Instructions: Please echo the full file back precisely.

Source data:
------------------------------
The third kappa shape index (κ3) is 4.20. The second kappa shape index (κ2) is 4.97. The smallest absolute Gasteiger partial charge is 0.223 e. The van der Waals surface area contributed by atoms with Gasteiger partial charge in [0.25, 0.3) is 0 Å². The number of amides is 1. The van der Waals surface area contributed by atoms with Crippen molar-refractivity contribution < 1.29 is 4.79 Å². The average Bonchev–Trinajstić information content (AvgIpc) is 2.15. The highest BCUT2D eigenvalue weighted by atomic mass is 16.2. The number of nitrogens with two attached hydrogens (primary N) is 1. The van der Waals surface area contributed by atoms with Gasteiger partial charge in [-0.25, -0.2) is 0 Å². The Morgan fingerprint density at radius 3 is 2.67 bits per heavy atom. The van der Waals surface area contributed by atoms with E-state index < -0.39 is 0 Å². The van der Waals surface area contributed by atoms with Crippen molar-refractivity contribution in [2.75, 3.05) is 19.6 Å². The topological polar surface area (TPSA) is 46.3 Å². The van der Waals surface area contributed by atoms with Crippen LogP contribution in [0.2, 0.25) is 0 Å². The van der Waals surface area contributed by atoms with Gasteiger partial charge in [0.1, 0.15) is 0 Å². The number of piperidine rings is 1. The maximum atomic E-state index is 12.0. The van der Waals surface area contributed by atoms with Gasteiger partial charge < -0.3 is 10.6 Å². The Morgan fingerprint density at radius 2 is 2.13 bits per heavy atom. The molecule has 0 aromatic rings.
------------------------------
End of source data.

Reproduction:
The third kappa shape index (κ3) is 4.20. The second kappa shape index (κ2) is 4.97. The smallest absolute Gasteiger partial charge is 0.223 e. The van der Waals surface area contributed by atoms with Gasteiger partial charge in [0.25, 0.3) is 0 Å². The number of amides is 1. The van der Waals surface area contributed by atoms with Crippen molar-refractivity contribution < 1.29 is 4.79 Å². The average Bonchev–Trinajstić information content (AvgIpc) is 2.15. The highest BCUT2D eigenvalue weighted by atomic mass is 16.2. The number of nitrogens with two attached hydrogens (primary N) is 1. The van der Waals surface area contributed by atoms with Gasteiger partial charge in [-0.25, -0.2) is 0 Å². The Morgan fingerprint density at radius 3 is 2.67 bits per heavy atom. The van der Waals surface area contributed by atoms with E-state index < -0.39 is 0 Å². The van der Waals surface area contributed by atoms with Crippen molar-refractivity contribution in [2.75, 3.05) is 19.6 Å². The topological polar surface area (TPSA) is 46.3 Å². The van der Waals surface area contributed by atoms with Crippen LogP contribution in [0.2, 0.25) is 0 Å². The van der Waals surface area contributed by atoms with Gasteiger partial charge in [0.1, 0.15) is 0 Å². The number of piperidine rings is 1. The maximum atomic E-state index is 12.0. The van der Waals surface area contributed by atoms with Gasteiger partial charge < -0.3 is 10.6 Å². The Morgan fingerprint density at radius 2 is 2.13 bits per heavy atom. The molecule has 0 aromatic rings.